There was no broadcast. It was a conversation where he listened. His hunger for hearing other perspectives is infinitely higher than any desire for an ego massage.
Just imagine…what could you hear and learn from others to make you grow, if you just asked questions and then kept quiet.
There is an insatiability to the way Branson challenges, provokes, and inspires. Anyone can play devil’s advocate and take an opposite stance — that’s easy. But it’s not effective. Branson’s approach is different: he takes action. He told some hilarious stories behind his mantra: “screw it, just do it”, my favourite being how he broke Virgin into Heathrow Airport when British Airways had exclusivity and covered their Concorde in the Virgin livery.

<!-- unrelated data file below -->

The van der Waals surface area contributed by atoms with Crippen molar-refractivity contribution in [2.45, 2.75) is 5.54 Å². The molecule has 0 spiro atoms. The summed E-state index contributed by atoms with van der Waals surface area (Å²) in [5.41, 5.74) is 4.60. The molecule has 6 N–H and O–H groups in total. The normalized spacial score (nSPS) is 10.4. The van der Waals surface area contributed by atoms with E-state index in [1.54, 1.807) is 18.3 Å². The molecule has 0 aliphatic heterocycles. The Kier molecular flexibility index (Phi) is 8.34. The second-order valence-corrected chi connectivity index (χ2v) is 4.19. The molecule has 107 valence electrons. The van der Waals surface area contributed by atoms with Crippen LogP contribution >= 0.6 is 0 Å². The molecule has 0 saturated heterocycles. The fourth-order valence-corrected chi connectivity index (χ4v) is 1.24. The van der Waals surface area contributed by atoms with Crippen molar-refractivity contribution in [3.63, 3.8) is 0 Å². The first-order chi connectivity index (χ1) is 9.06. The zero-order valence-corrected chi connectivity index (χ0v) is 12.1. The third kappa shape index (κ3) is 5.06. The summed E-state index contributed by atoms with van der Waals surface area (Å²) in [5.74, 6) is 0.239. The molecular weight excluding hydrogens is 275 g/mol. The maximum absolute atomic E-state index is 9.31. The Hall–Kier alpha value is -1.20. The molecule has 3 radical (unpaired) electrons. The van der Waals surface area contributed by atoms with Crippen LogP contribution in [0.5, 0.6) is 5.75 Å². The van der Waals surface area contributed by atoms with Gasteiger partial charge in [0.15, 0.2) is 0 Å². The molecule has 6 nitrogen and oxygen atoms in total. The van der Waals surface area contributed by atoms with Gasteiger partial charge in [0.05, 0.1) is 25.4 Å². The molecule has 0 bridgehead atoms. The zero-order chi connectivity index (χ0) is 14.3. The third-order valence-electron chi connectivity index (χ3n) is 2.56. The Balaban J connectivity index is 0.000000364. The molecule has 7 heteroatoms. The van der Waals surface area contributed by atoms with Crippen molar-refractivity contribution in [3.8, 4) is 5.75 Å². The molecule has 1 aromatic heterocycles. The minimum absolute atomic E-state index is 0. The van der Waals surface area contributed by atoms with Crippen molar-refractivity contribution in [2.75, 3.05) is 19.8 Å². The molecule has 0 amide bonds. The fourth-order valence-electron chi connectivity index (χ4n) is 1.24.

Never settling means that you ban complacency from your life and work, and you become relentless in your pursuit of improvement, for you, your team, and your organisation. What was most profound though, was how this had clearly rubbed off on others. I met people from a host of Virgin brands and the Virgin “family”, and the same insatiable attitude came through in all of them.
Virgin’s commitment to disruption and sharing what we can do to have an impact is directly tied to Branson’s insatiable pursuit of the next big thing.
Just imagine…think back and compare how many times you’ve thought “I wish I had” rather than “I wish I hadn’t”. I’m guilty of being safe and settling occasionally. Hunger for improvement and growth is a lifestyle choice. Choose it and own your own destiny along the way.